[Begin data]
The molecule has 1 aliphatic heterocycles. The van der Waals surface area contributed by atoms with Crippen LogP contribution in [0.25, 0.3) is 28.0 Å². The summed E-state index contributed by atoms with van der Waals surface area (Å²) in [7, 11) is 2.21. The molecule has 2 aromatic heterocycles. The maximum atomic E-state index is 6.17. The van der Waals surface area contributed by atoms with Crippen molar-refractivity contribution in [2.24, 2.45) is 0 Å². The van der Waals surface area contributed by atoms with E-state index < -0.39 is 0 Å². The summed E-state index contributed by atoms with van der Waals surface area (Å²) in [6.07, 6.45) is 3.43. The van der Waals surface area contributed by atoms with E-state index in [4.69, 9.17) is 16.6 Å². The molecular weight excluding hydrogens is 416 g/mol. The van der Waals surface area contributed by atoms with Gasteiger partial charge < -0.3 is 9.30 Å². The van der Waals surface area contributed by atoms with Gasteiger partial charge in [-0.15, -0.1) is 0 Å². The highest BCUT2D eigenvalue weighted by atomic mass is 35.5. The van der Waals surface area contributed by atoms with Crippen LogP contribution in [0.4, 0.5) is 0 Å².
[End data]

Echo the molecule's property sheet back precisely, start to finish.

The molecule has 1 aliphatic heterocycles. The van der Waals surface area contributed by atoms with Crippen LogP contribution in [0.25, 0.3) is 28.0 Å². The summed E-state index contributed by atoms with van der Waals surface area (Å²) in [7, 11) is 2.21. The molecule has 2 aromatic heterocycles. The maximum atomic E-state index is 6.17. The van der Waals surface area contributed by atoms with Crippen molar-refractivity contribution in [2.24, 2.45) is 0 Å². The van der Waals surface area contributed by atoms with E-state index < -0.39 is 0 Å². The summed E-state index contributed by atoms with van der Waals surface area (Å²) in [6.07, 6.45) is 3.43. The van der Waals surface area contributed by atoms with E-state index in [4.69, 9.17) is 16.6 Å². The molecular weight excluding hydrogens is 416 g/mol. The van der Waals surface area contributed by atoms with Gasteiger partial charge < -0.3 is 9.30 Å². The van der Waals surface area contributed by atoms with Gasteiger partial charge in [-0.15, -0.1) is 0 Å². The highest BCUT2D eigenvalue weighted by atomic mass is 35.5. The van der Waals surface area contributed by atoms with Crippen LogP contribution in [0.4, 0.5) is 0 Å².